Mountain bikers commit to upkeep of Big Hollow Trail
Contact: Vickie Cason, 270-758-2192
MAMMOTH CAVE, Ky., July 26, 2013 – On July 22, 2013, Mammoth Cave National Park Superintendent Sarah Craighead signed an agreement with the Southwest Kentucky Mountain Bike Association which establishes its members as the primary caretakers of the new 8-mile Big Hollow Trail.
"The relationship is a model for Mammoth Cave trail users, and for trail all across the National Park System," said Craighead. "The biking community has made a promise to keep Big Hollow Trail in good conditions for hikers and bikers alike. It makes good sense that if you use a trail, you help maintain it."
The Southwest Kentucky Mountain Bike Association, or SWKyMBA, is a local chapter of the International Mountain Bike Association, one of three in the state.
The agreement states that SWKyMBA will volunteer to maintain and repair the new 8-mile trail, since the Park no longer has funding or staff to take care for its entire 80-mile system of surface trails.
"Our members are excited to be part of the Big Hollow Trail, the first professionally built mountain bike and hike trail built in a national park," said SWKyMBA Chairman Chip Winger, who signed the agreement. "This is a momentous occasion not just for mountain bikers, but for hikers and trail runners alike who will also enjoy the use of the trail. Our Chapter appreciates the trust that Superintendent Craighead has bestowed upon our organization to become the stewards of Big Hollow Trail."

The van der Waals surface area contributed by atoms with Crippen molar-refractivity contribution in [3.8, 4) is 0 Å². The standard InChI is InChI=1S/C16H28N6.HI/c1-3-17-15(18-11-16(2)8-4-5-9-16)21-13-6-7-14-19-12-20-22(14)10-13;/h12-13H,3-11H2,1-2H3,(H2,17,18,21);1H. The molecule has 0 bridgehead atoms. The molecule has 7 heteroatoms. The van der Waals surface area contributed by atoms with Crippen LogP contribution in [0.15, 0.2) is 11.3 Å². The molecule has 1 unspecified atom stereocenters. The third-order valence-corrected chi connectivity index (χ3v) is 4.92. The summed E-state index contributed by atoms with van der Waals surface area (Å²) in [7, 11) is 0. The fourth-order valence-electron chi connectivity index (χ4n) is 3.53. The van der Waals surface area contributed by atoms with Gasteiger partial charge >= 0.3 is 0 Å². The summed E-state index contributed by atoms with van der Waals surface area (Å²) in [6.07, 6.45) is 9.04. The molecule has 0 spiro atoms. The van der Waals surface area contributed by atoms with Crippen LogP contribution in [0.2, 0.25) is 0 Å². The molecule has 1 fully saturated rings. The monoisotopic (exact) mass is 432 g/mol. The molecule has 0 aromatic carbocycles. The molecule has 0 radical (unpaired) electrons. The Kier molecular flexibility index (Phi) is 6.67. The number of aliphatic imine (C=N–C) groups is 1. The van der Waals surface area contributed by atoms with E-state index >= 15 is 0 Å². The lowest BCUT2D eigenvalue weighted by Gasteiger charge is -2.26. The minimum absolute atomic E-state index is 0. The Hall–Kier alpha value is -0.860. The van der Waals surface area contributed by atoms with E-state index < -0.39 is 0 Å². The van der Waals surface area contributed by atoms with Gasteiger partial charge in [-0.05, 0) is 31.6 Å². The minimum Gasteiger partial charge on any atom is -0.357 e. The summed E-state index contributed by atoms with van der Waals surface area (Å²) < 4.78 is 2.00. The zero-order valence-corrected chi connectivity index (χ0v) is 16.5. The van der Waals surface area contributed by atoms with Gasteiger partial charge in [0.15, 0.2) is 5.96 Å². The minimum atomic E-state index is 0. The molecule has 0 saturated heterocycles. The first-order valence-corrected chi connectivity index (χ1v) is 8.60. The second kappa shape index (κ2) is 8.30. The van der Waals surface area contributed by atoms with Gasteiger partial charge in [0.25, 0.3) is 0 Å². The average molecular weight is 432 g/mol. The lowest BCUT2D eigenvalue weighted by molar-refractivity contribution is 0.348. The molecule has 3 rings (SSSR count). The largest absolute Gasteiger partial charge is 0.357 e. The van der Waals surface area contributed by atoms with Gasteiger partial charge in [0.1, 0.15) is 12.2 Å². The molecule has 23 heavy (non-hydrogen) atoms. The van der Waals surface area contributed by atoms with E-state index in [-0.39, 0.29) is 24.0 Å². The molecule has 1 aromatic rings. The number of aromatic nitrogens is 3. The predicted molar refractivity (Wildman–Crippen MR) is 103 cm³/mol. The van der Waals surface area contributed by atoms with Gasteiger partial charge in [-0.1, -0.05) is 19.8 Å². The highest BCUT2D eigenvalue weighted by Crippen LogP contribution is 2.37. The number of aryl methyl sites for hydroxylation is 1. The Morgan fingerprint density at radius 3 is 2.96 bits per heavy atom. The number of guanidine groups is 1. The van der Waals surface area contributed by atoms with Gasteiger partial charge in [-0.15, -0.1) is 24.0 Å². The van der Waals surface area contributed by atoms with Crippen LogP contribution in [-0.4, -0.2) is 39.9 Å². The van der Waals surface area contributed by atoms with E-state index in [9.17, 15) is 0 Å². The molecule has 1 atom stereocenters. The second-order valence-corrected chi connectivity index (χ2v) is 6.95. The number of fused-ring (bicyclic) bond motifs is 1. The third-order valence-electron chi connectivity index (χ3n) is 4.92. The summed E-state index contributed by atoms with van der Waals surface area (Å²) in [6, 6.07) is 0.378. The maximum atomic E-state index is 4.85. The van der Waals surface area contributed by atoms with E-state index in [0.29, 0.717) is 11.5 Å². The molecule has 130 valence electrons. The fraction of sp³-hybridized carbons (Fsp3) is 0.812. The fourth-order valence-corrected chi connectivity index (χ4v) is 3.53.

Big Hollow Trail is presently under construction in the backcountry of the Park, north of Green River and east of the Green River Road. The Park contracted with Trail Dynamics and the Lightsey Corporation to build the new trail to specifications appropriate for hiking and mountain biking.
Dependent on the weather, the trail is slated for completion in fall 2013.
Did You Know?
In 1841, cave owner Dr. John Croghan believed the cave air might cure his patients suffering from tuberculosis. He brought 16 patients into Mammoth Cave that winter and housed them in stone and wood huts. After some perished, they left the cave, for of course the cave air offered no cure.